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Carson v. North Carolina Dept. of Public Safety

United States District Court, W.D. North Carolina, Charlotte Division

February 27, 2014

CHARLES CARSON, Petitioner,
v.
NORTH CAROLINA DEPT. OF PUBLIC SAFETY Respondent.

ORDER

FRANK D. WHITNEY, Chief District Judge.

THIS MATTER is before the Court on an initial review of the habeas petition filed pursuant to 28 U.S.C. § 2254. See Rule 4 of the Rules Governing Section 2254 Cases.

I. BACKGROUND

According to his verified petition, Petitioner is a North Carolina prisoner who has been incarcerated since September 29, 2004, following his conviction by a jury in Mecklenburg County Superior Court on charges of first-degree burglary, larceny, assault on a government official, and resisting arrest. Petitioner was sentenced to a term of 13-years and 10-months and according to the website of the North Carolina Department of Public Safety his projected release date is November 1, 2016.

Petitioner asserts that he appealed the conviction but he does not disclose the disposition of the appeal. A search of the Westlaw database shows that Petitioner did in fact appeal his judgment. His counsel filed an Anders[1] brief contending that there were no meritorious issues for appeal. Petitioner filed a pro se brief arguing both ineffective assistance of trial and appellate counsel, and trial court error; the court of appeals rejected each of his arguments as meritless and affirmed his judgment in all respects. State v. Carson, 634 S.E.2d 273 (Table), 2006 WL 2529627 ( N.C. Ct. App.); cert. denied, 660 S.E.2d 54 ( N.C. 2008). Petitioner states that he filed a petition for relief in Mecklenburg County Superior Court although he fails to provide any information regarding the outcome however the North Carolina Supreme Court denied his petition to review the superior court order. State v. Carson, No. 609-P07-2 ( N.C. Mar. 19, 2009). In all, Petitioner avers that he filed three unsuccessful petitions in state court with the last such petition for a writ of certiorari apparently denied by the North Carolina Supreme Court in 2009.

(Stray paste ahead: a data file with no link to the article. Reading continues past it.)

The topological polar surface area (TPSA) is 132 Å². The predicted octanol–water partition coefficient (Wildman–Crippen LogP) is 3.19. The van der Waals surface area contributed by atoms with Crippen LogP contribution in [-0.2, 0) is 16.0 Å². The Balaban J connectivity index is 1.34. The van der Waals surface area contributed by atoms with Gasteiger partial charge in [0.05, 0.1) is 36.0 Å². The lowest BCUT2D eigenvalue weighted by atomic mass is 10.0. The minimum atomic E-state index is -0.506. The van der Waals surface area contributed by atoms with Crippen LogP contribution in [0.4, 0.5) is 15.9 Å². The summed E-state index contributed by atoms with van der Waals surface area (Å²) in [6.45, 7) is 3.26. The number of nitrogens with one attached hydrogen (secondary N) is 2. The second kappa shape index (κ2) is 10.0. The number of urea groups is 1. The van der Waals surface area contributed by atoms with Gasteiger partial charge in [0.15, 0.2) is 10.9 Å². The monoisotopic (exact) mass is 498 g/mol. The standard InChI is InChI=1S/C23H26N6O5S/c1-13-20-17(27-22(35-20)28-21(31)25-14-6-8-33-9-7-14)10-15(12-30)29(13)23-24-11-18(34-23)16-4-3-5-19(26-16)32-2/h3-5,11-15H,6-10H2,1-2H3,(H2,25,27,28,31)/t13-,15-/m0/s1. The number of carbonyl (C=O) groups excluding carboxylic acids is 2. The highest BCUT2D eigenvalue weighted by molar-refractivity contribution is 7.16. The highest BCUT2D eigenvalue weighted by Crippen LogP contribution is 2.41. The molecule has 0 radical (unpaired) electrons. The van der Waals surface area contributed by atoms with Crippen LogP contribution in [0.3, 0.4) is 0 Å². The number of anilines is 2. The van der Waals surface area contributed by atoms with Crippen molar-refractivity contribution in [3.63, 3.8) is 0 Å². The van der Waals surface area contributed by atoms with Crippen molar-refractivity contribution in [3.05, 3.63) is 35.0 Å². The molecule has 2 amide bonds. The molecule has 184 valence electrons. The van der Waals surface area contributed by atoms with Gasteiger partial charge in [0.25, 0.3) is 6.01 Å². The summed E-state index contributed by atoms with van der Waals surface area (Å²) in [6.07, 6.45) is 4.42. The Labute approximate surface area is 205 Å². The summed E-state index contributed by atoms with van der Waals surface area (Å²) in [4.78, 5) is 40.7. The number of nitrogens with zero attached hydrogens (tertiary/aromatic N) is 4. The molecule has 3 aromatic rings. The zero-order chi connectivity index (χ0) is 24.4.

In his § 2254 petition, Petitioner raises three grounds for relief. First, Petitioner challenges his prosecution in Mecklenburg County Superior Court contending that he was not properly notified or present for the proceedings. (Doc. No. 1 at 5, 6). Second, Petitioner appears to challenge his prosecution on account of his race. Finally, Petitioner presents another racial challenge and argues that the superior court lacked jurisdiction to try him on the criminal charges because he is black and therefore not a citizen of the United States.

II. DISCUSSION

The Antiterrorism and Effective Death Penalty Act ("AEDPA"), as amended in 1996, provides in relevant part:

A 1-year period of limitation shall apply to an application for a writ of habeas corpus by a person in custody pursuant to the judgment of a State court. The limitation period shall run from the latest of-
(A) the date on which the judgment became final by the conclusion of direct review or the expiration of the time seeking such review;
(B) the date on which the impediment to filing an application created by State action in violation of the Constitution or laws of the United States is removed, if the applicant was prevented from timely filing;
(C) the date on which the constitutional right asserted was initially recognized by the Supreme Court, if the right has been newly recognized by the Supreme Court and made retroactively applicable to cases on collateral review; or
(D) the date on which the factual predicate of the claim or claims presented could have been discovered through ...

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